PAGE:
On July 25, 2007, while his SSI claim was being considered initially, Dyson was involved in a car accident and was taken to the emergency room of Mercy Hospital of Philadelphia. (R. 270.) Although he left the hospital against medical advice the night of the accident, he returned for further testing when he was called by hospital personnel the following day, July 26, 2007. (R. 269.)*fn2 On that day, he underwent an MRI and CT scan of his cervical spine. The MRI revealed that Dyson had "[m]ultilevel cervical spondylosis with areas of central and neural foraminal stenosis as detailed in the body of [the] report[,]" although there was "no evidence of abnormal signal within the spinal cord." (R. 249.) The MRI further revealed that Dyson had "left paracentral disc herniation osteophyte complex" at the C3-C4 level, "posterior disc bulge osteophyte complex" at C4-C5 and C5-C6, and "disc bulge osteophyte complex" at C6-C7. (Id.) The CT scan of his cervical spine noted "[e]xtensive degenerative changes throughout the cervical spine... and most prominent from the C4-C5 to the C6-C7 levels with spinal canal narrowing with effacement of ventral CSF space and bilateral neural foraminal narrowing." (R. 263.) The CT scan also noted degenerative disc disease from the C2-C3 through C6-C7 levels.

(Id.)*fn3 After undergoing these tests, Dyson again left the hospital against medical advice. (R. 242.) According to the record, he did not seek further medical treatment until April 28, 2008.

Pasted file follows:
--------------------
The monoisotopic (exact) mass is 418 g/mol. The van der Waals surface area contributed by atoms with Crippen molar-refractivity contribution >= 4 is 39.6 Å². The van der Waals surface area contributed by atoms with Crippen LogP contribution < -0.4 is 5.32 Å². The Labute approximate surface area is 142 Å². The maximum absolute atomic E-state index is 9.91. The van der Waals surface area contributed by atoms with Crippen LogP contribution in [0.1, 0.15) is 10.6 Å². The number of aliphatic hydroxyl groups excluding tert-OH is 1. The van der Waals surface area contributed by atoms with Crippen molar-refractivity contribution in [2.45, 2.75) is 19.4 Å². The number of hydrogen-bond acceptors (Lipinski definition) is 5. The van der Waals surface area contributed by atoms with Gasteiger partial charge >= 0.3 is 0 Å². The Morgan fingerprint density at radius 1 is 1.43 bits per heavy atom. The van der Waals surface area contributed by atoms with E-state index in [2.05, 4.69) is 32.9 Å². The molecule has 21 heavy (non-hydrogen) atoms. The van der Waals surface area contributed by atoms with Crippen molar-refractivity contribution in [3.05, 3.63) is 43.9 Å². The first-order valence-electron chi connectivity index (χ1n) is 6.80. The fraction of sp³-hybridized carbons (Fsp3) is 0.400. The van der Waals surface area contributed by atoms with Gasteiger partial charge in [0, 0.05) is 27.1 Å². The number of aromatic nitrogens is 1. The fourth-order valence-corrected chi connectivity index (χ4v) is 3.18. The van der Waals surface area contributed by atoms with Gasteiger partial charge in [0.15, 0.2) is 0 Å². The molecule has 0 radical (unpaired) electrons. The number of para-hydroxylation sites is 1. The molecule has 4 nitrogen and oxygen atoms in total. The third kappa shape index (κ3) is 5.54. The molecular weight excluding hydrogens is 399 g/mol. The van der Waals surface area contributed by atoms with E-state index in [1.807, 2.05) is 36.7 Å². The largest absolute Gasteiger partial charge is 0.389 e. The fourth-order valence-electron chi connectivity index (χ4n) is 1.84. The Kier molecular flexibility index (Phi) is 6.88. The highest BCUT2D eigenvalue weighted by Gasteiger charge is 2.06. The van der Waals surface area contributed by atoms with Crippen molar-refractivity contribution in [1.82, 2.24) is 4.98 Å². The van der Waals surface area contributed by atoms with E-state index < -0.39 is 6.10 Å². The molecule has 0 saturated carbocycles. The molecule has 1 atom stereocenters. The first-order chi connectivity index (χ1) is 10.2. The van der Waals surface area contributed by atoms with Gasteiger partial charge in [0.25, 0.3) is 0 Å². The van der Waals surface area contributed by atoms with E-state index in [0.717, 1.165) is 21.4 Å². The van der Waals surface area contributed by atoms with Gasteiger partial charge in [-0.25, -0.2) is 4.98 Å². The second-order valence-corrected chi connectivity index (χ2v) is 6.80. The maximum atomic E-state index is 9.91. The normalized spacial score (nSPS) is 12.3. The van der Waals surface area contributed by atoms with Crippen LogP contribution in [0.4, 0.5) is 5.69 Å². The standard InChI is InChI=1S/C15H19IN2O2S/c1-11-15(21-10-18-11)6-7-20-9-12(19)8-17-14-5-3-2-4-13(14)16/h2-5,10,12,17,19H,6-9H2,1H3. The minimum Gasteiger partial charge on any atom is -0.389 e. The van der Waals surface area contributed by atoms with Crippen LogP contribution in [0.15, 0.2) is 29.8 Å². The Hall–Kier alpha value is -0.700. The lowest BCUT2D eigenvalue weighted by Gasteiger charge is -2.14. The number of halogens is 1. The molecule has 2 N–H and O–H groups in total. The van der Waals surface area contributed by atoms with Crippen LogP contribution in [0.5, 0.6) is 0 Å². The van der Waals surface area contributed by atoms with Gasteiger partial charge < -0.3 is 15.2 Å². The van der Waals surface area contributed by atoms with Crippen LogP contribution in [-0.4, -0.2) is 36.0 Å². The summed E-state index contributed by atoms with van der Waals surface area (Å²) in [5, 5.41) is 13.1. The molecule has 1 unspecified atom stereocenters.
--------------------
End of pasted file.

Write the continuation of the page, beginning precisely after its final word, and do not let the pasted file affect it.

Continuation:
(R. 357.)*fn4

Dyson's SSI claim was denied on November 9, 2007. (R. 10.) On November 9, 2007, he filed a timely request for a hearing. (R. 71.)

On April 28, 2008, he began treatment with an orthopedist named Dr. Wren. (R. 10, 357.)*fn5 Dr. Wren prescribed Dyson with Endocet, a pain medication, on approximately eleven occasions between April 28, 2008, and April 28, 2009. (R. 36, 357-63.)

Dyson's hearing was held on November 18, 2008. (R. 20.) At the hearing, Dyson testified that his back impairment limited his ability to walk, although he was able to walk "like two blocks or a block and a half" to catch the bus. (R. 42.)*fn6 He also asserted that he could only lift "around 15 to 20 pound[s]" and had difficulty sitting for long periods of time. (R. 43.) He testified that he did not prepare his own meals, but that he did go to a methadone maintenance program every day and to church twice a week with his girlfriend. (R. 33-34, 43, 52-53.)

The ALJ issued an unfavorable ruling on March 23, 2009, in which she found that Dyson is capable of "performing past relevant work as a cleaner/janitor." (R. 16.) The ALJ's decision centered on whether Dyson had been disabled since May 17, 2007, the date of his protective filing. (R. 10.) The ALJ followed the standard five-step "sequential evaluation process":

The sequential evaluation process is a series of five "steps" that we follow in a set order. If we can find that you are disabled or not disabled at a step, we make our determination or decision and we do not go on to the next step. If we cannot find that you are disabled or not disabled at a step, we go on to the next step. Before we go from step three to step four, we assess your residual functional capacity ["RFC"]. (See paragraph (e) of this section.) We use ...